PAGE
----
Researchers have told the government to look again at AS levels because pupils are overwhelmed by work.
The message comes after a two-year nationwide survey of AS levels by a research team led by Jacky Lumby of Leicester University.
Every sixth-form college in the country received a questionnaire aimed at staff and students. Selected further education and secondary schools were surveyed.
The key finding was that students and staff are suffering curriculum overload, which, according to the respondents, the government must acknowledge and act upon.
Professor Lumby said: "Students were very, very angry, and their message to the government is to stop doing too much, too quickly. Staff were very worried that some of the enrichment activities that they saw as crucial - such as sport, art and community activities - were being squeezed out.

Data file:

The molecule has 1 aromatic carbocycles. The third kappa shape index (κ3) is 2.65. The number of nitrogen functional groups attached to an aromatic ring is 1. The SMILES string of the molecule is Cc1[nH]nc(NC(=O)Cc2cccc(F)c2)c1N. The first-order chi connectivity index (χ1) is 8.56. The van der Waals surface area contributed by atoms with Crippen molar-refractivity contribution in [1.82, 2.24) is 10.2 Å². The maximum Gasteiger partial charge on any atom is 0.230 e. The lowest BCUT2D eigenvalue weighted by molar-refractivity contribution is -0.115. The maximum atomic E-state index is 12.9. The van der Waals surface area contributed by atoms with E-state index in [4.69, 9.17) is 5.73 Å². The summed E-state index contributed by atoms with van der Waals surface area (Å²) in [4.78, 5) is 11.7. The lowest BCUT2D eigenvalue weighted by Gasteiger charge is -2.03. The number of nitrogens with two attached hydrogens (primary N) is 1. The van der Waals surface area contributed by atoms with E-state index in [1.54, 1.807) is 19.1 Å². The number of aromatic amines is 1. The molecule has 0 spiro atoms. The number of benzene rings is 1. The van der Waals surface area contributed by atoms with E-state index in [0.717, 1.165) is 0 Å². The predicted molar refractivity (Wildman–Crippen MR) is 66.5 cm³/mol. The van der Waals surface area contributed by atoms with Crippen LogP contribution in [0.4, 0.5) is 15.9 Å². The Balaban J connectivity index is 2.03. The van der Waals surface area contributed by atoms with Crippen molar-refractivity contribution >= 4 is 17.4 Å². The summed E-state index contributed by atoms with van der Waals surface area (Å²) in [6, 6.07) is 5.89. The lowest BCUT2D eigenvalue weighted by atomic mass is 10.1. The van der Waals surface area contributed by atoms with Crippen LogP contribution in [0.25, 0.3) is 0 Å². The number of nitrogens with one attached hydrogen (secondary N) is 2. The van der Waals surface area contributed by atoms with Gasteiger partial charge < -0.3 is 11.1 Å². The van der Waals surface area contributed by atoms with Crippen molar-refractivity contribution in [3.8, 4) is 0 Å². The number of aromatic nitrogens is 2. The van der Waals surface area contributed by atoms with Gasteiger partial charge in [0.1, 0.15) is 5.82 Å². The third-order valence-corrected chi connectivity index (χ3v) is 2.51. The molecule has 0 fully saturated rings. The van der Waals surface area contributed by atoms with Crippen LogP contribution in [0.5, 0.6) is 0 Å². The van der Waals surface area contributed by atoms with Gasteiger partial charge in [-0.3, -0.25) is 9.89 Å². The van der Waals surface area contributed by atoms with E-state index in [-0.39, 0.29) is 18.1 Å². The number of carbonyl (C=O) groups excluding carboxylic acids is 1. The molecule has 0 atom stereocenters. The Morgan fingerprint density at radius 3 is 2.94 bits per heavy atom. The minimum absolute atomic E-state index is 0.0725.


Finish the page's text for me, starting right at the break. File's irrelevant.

"There was also a strong feeling that the amount of work that students have to go through to prepare for exams meant that there was little time for thinking and learning."
AS levels - which have proved to be an administrative nightmare - are part of Curriculum 2000, which was introduced to broaden the sixth-form curriculum to give young people more options for further and higher education study.
Universities are being urged to adapt their entry requirements to include AS levels. But some institutions accord little weight to the new qualifications, preferring instead to make offers based on only A levels.